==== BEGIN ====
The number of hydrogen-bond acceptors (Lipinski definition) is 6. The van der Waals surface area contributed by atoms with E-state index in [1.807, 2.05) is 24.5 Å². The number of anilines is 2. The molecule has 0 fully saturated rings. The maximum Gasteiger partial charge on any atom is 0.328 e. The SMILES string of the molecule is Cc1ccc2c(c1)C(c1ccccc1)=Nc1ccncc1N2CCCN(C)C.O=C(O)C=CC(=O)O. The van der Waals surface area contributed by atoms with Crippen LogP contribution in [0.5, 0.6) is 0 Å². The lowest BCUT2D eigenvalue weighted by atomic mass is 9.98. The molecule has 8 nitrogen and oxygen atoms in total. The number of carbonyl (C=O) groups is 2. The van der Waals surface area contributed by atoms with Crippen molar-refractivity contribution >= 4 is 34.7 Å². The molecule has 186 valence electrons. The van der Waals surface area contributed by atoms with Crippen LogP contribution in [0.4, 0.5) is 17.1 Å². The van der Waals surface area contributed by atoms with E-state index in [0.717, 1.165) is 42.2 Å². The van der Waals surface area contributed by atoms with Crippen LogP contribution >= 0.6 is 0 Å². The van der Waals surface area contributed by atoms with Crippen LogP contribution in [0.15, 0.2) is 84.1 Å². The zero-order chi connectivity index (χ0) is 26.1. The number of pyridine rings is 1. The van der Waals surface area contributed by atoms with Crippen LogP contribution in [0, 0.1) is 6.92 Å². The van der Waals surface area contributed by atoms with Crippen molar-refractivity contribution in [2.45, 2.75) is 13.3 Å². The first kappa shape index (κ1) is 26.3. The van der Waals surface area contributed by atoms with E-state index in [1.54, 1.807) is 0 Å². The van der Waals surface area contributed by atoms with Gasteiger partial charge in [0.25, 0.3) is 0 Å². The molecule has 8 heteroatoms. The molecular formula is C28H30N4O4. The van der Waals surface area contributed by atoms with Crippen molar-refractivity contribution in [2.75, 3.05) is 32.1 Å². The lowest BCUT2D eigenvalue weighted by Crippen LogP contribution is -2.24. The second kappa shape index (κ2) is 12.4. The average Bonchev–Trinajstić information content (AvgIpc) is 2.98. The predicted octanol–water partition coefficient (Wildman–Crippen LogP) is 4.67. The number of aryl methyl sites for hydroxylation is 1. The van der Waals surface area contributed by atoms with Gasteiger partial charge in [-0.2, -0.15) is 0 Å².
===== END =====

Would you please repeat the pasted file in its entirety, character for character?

The number of hydrogen-bond acceptors (Lipinski definition) is 6. The van der Waals surface area contributed by atoms with E-state index in [1.807, 2.05) is 24.5 Å². The number of anilines is 2. The molecule has 0 fully saturated rings. The maximum Gasteiger partial charge on any atom is 0.328 e. The SMILES string of the molecule is Cc1ccc2c(c1)C(c1ccccc1)=Nc1ccncc1N2CCCN(C)C.O=C(O)C=CC(=O)O. The van der Waals surface area contributed by atoms with Crippen LogP contribution in [0.5, 0.6) is 0 Å². The lowest BCUT2D eigenvalue weighted by atomic mass is 9.98. The molecule has 8 nitrogen and oxygen atoms in total. The number of carbonyl (C=O) groups is 2. The van der Waals surface area contributed by atoms with Crippen molar-refractivity contribution >= 4 is 34.7 Å². The molecule has 186 valence electrons. The van der Waals surface area contributed by atoms with Crippen LogP contribution in [0.4, 0.5) is 17.1 Å². The van der Waals surface area contributed by atoms with E-state index in [0.717, 1.165) is 42.2 Å². The van der Waals surface area contributed by atoms with Crippen LogP contribution >= 0.6 is 0 Å². The van der Waals surface area contributed by atoms with Crippen LogP contribution in [0.15, 0.2) is 84.1 Å². The zero-order chi connectivity index (χ0) is 26.1. The number of pyridine rings is 1. The van der Waals surface area contributed by atoms with Crippen LogP contribution in [0, 0.1) is 6.92 Å². The van der Waals surface area contributed by atoms with Crippen molar-refractivity contribution in [2.45, 2.75) is 13.3 Å². The first kappa shape index (κ1) is 26.3. The van der Waals surface area contributed by atoms with E-state index in [1.54, 1.807) is 0 Å². The van der Waals surface area contributed by atoms with Gasteiger partial charge in [0.25, 0.3) is 0 Å². The molecule has 8 heteroatoms. The molecular formula is C28H30N4O4. The van der Waals surface area contributed by atoms with Crippen molar-refractivity contribution in [2.75, 3.05) is 32.1 Å². The lowest BCUT2D eigenvalue weighted by Crippen LogP contribution is -2.24. The second kappa shape index (κ2) is 12.4. The average Bonchev–Trinajstić information content (AvgIpc) is 2.98. The predicted octanol–water partition coefficient (Wildman–Crippen LogP) is 4.67. The number of aryl methyl sites for hydroxylation is 1. The van der Waals surface area contributed by atoms with Gasteiger partial charge in [-0.2, -0.15) is 0 Å².